Politics

A list of Trump associates and their legal entanglements

The crimes they have been accused of are different and stem from a constellation of alleged criminal conspiracies.

Here is a list:

Steve Bannon
Trump’s political guru and onetime chief strategist, Bannon was charged Thursday with defrauding donors of hundreds of thousands of dollars in a border wall fundraising campaign. Once among Trump’s most trusted advisers — with walk-in privileges to the Oval Office — Bannon left the White House in 2017 on bad terms and, for a period, was on the outs with Trump.
In an interview with The New York Times in February 2019, Trump said he hadn’t spoken with his former campaign manager “in a year and a half.” He did, however, offer praise for Bannon as a top advocate during the President’s impeachment who caught his attention.
Trump has praised him more recently, including in an interview on Fox News this summer: “Steve Bannon’s been much better not being involved. He says the greatest president ever. I mean, he’s saying things that I said, ‘Let’s keep Steve out there, he’s doing a good job.’ But they’re all being — they’re all involved.”
Michael Cohen
Trump’s onetime lawyer and fixer, Cohen pleaded guilty in 2018 to tax fraud, lying to Congress and campaign finance violations for facilitating hush money payments to two women who alleged past affairs with the President. Trump has denied having affairs with the women.
Last week Cohen released the foreword of his upcoming book, teasing what he claims is a behind-the-scenes expose of his acts as Trump’s fixer — from stiffing contractors on a business deal to lying about extra-marital affairs to the President’s attempts to “insinuate himself into the world of President Vladimir Putin.”
Paul Manafort
Trump’s onetime campaign chairman, Manafort had been in jail since June 2018 before being released to home confinement amid the coronavirus pandemic. He is serving a 7.5-year sentence after being convicted by a jury of tax and banking crimes in August 2018, then pleaded guilty to conspiracy and obstruction of justice.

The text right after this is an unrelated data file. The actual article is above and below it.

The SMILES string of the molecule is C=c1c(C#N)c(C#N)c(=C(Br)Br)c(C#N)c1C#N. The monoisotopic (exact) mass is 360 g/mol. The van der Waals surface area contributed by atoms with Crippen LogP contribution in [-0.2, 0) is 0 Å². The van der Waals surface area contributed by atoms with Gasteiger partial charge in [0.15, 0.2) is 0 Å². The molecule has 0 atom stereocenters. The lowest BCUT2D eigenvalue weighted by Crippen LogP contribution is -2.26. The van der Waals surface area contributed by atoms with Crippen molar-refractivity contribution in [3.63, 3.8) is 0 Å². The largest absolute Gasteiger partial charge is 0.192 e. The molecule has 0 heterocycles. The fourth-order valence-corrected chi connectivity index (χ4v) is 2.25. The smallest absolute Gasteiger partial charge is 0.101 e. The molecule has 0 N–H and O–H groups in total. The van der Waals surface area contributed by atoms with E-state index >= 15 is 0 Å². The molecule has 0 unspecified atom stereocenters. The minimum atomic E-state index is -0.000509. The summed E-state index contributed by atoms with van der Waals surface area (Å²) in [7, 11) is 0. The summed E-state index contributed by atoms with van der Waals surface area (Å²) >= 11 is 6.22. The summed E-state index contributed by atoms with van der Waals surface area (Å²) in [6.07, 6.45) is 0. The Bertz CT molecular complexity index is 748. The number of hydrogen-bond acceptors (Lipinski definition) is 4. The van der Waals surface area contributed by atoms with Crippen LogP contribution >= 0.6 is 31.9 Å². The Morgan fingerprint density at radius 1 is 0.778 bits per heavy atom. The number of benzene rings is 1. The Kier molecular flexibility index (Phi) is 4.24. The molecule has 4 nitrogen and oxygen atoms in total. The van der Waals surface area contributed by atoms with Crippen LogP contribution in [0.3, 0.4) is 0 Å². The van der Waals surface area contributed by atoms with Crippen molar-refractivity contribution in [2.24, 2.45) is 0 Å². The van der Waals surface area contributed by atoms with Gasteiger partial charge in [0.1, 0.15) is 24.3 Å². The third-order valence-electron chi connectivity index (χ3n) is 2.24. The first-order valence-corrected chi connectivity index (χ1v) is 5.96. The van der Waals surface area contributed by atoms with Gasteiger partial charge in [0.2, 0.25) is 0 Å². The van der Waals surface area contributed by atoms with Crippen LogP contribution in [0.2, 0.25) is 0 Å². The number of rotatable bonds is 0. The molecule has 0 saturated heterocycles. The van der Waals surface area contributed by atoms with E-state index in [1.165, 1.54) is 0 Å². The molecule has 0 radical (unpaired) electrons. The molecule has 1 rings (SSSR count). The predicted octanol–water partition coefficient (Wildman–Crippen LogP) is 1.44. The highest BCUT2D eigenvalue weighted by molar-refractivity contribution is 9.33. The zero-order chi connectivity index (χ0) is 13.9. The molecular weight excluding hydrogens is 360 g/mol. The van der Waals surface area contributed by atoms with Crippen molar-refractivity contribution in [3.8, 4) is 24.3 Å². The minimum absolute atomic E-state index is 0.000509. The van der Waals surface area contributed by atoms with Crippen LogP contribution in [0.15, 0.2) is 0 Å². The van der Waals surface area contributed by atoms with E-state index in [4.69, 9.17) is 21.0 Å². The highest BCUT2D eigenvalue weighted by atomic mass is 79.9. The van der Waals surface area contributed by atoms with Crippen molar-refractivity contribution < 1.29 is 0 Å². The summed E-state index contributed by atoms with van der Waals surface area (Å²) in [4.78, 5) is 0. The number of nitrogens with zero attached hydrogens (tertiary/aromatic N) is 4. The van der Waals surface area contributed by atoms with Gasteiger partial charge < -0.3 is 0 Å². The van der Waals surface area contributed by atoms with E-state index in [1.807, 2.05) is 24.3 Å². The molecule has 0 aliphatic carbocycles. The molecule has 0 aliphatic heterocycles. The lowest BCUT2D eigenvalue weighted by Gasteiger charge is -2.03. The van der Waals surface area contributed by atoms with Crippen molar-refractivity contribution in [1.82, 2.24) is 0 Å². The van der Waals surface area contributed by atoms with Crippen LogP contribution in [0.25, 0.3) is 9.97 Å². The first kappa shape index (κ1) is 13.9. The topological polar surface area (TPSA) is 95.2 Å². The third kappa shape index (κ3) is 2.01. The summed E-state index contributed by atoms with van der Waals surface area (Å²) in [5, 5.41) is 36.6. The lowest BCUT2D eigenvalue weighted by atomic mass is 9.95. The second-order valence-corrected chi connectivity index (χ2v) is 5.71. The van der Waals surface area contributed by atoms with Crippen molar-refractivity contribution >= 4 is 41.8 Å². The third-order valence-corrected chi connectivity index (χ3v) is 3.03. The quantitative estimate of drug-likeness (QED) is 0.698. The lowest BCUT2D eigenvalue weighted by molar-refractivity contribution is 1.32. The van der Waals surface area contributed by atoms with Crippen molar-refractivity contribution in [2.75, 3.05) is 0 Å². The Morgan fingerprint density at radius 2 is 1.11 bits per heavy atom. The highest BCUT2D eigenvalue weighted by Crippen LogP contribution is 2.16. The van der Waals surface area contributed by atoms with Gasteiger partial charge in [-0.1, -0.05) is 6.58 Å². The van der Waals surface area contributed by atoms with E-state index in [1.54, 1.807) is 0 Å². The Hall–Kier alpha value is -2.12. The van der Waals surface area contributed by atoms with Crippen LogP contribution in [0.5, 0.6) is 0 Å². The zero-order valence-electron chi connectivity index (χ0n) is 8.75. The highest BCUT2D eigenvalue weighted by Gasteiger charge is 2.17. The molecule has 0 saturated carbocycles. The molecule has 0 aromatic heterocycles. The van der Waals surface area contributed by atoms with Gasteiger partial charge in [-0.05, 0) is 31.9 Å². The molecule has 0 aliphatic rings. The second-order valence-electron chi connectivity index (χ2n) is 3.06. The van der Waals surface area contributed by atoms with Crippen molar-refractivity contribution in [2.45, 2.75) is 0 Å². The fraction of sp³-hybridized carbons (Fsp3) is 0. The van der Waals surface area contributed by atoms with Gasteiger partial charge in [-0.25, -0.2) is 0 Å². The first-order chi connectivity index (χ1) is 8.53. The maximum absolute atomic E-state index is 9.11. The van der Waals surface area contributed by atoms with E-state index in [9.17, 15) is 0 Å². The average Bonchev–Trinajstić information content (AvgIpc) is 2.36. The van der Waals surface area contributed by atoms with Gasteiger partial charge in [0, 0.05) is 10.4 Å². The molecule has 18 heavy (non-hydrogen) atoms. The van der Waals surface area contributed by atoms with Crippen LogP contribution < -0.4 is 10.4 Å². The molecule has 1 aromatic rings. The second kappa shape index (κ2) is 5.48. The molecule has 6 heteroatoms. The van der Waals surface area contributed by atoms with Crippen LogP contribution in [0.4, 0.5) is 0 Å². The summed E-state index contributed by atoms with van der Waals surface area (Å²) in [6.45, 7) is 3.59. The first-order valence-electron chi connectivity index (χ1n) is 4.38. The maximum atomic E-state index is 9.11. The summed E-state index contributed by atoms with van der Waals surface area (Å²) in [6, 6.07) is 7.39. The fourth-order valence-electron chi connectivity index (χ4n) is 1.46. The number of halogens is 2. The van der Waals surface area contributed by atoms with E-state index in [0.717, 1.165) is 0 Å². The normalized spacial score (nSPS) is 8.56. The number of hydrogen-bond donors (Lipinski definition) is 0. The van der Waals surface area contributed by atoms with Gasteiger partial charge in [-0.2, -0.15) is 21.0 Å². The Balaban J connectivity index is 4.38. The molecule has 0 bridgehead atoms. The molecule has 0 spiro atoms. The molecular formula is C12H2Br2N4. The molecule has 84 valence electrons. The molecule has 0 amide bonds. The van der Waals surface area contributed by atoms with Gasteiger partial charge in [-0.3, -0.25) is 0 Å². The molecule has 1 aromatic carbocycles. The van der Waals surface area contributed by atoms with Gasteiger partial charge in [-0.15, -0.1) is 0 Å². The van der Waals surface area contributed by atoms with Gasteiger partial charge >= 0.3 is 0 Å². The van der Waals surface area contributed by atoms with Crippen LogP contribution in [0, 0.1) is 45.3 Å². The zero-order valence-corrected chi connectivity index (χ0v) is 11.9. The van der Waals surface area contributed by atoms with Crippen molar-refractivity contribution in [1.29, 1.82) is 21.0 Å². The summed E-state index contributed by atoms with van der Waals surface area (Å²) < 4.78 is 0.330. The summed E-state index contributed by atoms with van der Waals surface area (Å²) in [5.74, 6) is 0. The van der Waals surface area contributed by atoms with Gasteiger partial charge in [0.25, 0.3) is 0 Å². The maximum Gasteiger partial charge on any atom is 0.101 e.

As part of a plea deal cut in September 2018, Manafort admitted to money laundering, tax fraud and illegal foreign lobbying connected to his years of lucrative work for Ukrainian politicians, as well as defrauding banks to supplement his income with cash through mortgages. He also agreed to cooperate with the prosecutors from then-special counsel Robert Mueller’s office — before lying during those interview sessions.
Rick Gates
A onetime deputy campaign chairman for Trump, Gates was sentenced to 45 days in jail and three years’ probation in 2019 after admitting to helping Manafort conceal $75 million in foreign bank accounts from their years of Ukraine lobbying work. Gates shared searing details about Trump’s efforts in 2016 with Mueller.
Roger Stone
Trump’s friend and political adviser, Stone was convicted of crimes that included lying to Congress in part, prosecutors said, to protect the President. Trump commuted his sentence this summer days, before Stone was set to report to a federal prison in Georgia.
Stone was convicted last year of seven charges — including lying to Congress, witness tampering and obstructing a congressional committee proceeding — as part of Mueller’s Russia investigation. Among the things he misled Congress about were his communications with Trump campaign officials — communications that prosecutors said Stone hid out of his desire to protect Trump.
Michael Flynn
Trump’s onetime national security adviser, Flynn pleaded guilty to lying to the FBI about his talks with the then-Russian ambassador about approaches that would undermine Obama administration policy before Trump took office.
The case has become a political lightning rod, with Trump and Flynn both saying he’s been treated unfairly by the judge and the prosecutors who cut his plea deal. Trump has not ruled out a pardon for Flynn.

Further out of Trump’s orbit

George Papadopoulos
A onetime campaign aide, Papadopoulos served 12 days in prison for lying to investigators about his contact with individuals tied to Russia during the 2016 campaign.
George Nader
An informal campaign foreign policy adviser, Nader was sentenced to 10 years in prison by a federal judge in Virginia stemming from his convictions on child sex charges.
Chris Collins
The first member of Congress to endorse Trump, Collins was sentenced to 26 months in prison after pleading guilty to federal charges in an insider trading case.